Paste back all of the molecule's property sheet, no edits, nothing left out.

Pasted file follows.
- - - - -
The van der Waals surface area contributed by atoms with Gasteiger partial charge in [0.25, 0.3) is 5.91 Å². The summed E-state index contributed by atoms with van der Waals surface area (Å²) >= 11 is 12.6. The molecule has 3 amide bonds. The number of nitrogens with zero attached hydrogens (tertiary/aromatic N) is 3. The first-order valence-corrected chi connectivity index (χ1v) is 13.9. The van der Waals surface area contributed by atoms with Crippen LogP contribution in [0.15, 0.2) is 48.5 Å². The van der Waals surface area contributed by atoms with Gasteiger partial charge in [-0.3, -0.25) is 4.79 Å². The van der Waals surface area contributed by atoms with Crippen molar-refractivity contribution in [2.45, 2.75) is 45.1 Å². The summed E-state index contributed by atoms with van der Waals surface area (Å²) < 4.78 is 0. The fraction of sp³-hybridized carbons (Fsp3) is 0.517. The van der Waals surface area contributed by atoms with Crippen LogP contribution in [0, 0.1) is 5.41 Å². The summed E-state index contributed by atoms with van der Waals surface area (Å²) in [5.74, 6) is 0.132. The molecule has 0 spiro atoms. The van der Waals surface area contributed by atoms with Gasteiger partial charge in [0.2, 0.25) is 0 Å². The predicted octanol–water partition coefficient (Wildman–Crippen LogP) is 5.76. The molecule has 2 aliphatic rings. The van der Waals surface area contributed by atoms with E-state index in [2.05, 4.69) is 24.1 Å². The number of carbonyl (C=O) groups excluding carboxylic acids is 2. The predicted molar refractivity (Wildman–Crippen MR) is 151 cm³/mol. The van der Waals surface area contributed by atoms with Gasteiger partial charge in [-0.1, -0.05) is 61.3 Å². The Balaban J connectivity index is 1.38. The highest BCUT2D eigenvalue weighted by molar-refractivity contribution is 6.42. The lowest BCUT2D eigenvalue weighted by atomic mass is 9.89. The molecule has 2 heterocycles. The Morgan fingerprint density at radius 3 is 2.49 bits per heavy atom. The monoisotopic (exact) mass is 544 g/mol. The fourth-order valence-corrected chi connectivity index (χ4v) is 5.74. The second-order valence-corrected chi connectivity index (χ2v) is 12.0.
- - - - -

The van der Waals surface area contributed by atoms with Gasteiger partial charge in [0.25, 0.3) is 5.91 Å². The summed E-state index contributed by atoms with van der Waals surface area (Å²) >= 11 is 12.6. The molecule has 3 amide bonds. The number of nitrogens with zero attached hydrogens (tertiary/aromatic N) is 3. The first-order valence-corrected chi connectivity index (χ1v) is 13.9. The van der Waals surface area contributed by atoms with Crippen LogP contribution in [0.15, 0.2) is 48.5 Å². The van der Waals surface area contributed by atoms with Gasteiger partial charge in [-0.3, -0.25) is 4.79 Å². The van der Waals surface area contributed by atoms with Crippen molar-refractivity contribution in [2.45, 2.75) is 45.1 Å². The summed E-state index contributed by atoms with van der Waals surface area (Å²) < 4.78 is 0. The fraction of sp³-hybridized carbons (Fsp3) is 0.517. The van der Waals surface area contributed by atoms with Crippen LogP contribution in [0, 0.1) is 5.41 Å². The summed E-state index contributed by atoms with van der Waals surface area (Å²) in [5.74, 6) is 0.132. The molecule has 0 spiro atoms. The van der Waals surface area contributed by atoms with Gasteiger partial charge in [0.2, 0.25) is 0 Å². The predicted octanol–water partition coefficient (Wildman–Crippen LogP) is 5.76. The molecule has 2 aliphatic rings. The van der Waals surface area contributed by atoms with E-state index in [2.05, 4.69) is 24.1 Å². The number of carbonyl (C=O) groups excluding carboxylic acids is 2. The predicted molar refractivity (Wildman–Crippen MR) is 151 cm³/mol. The van der Waals surface area contributed by atoms with Gasteiger partial charge in [-0.1, -0.05) is 61.3 Å². The Balaban J connectivity index is 1.38. The highest BCUT2D eigenvalue weighted by molar-refractivity contribution is 6.42. The lowest BCUT2D eigenvalue weighted by atomic mass is 9.89. The molecule has 2 heterocycles. The Morgan fingerprint density at radius 3 is 2.49 bits per heavy atom. The monoisotopic (exact) mass is 544 g/mol. The fourth-order valence-corrected chi connectivity index (χ4v) is 5.74. The second-order valence-corrected chi connectivity index (χ2v) is 12.0.